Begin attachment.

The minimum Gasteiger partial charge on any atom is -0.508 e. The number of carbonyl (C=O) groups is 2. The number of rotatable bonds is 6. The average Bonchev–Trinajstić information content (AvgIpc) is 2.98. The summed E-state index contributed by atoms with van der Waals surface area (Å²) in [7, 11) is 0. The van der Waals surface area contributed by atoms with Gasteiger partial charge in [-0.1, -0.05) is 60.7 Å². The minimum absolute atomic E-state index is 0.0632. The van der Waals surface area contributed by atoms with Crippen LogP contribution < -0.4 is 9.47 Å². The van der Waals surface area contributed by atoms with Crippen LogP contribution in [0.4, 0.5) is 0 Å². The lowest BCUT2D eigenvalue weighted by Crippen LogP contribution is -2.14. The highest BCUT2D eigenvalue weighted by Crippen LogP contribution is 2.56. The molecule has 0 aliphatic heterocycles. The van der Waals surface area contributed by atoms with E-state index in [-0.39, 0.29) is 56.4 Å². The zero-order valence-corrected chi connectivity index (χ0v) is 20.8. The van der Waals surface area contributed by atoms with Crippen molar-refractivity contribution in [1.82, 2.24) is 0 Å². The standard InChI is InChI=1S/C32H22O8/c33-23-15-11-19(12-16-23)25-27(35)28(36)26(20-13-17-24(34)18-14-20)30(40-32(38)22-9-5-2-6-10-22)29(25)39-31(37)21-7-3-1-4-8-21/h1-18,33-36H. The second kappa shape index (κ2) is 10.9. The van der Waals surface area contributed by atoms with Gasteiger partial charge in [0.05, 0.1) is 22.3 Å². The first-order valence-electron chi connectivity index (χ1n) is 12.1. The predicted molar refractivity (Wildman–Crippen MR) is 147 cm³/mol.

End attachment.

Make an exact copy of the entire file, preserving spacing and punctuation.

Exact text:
The minimum Gasteiger partial charge on any atom is -0.508 e. The number of carbonyl (C=O) groups is 2. The number of rotatable bonds is 6. The average Bonchev–Trinajstić information content (AvgIpc) is 2.98. The summed E-state index contributed by atoms with van der Waals surface area (Å²) in [7, 11) is 0. The van der Waals surface area contributed by atoms with Gasteiger partial charge in [-0.1, -0.05) is 60.7 Å². The minimum absolute atomic E-state index is 0.0632. The van der Waals surface area contributed by atoms with Crippen LogP contribution < -0.4 is 9.47 Å². The van der Waals surface area contributed by atoms with Crippen LogP contribution in [0.4, 0.5) is 0 Å². The lowest BCUT2D eigenvalue weighted by Crippen LogP contribution is -2.14. The highest BCUT2D eigenvalue weighted by Crippen LogP contribution is 2.56. The molecule has 0 aliphatic heterocycles. The van der Waals surface area contributed by atoms with E-state index in [-0.39, 0.29) is 56.4 Å². The zero-order valence-corrected chi connectivity index (χ0v) is 20.8. The van der Waals surface area contributed by atoms with Crippen molar-refractivity contribution in [1.82, 2.24) is 0 Å². The standard InChI is InChI=1S/C32H22O8/c33-23-15-11-19(12-16-23)25-27(35)28(36)26(20-13-17-24(34)18-14-20)30(40-32(38)22-9-5-2-6-10-22)29(25)39-31(37)21-7-3-1-4-8-21/h1-18,33-36H. The second kappa shape index (κ2) is 10.9. The van der Waals surface area contributed by atoms with Gasteiger partial charge in [0.05, 0.1) is 22.3 Å². The first-order valence-electron chi connectivity index (χ1n) is 12.1. The predicted molar refractivity (Wildman–Crippen MR) is 147 cm³/mol.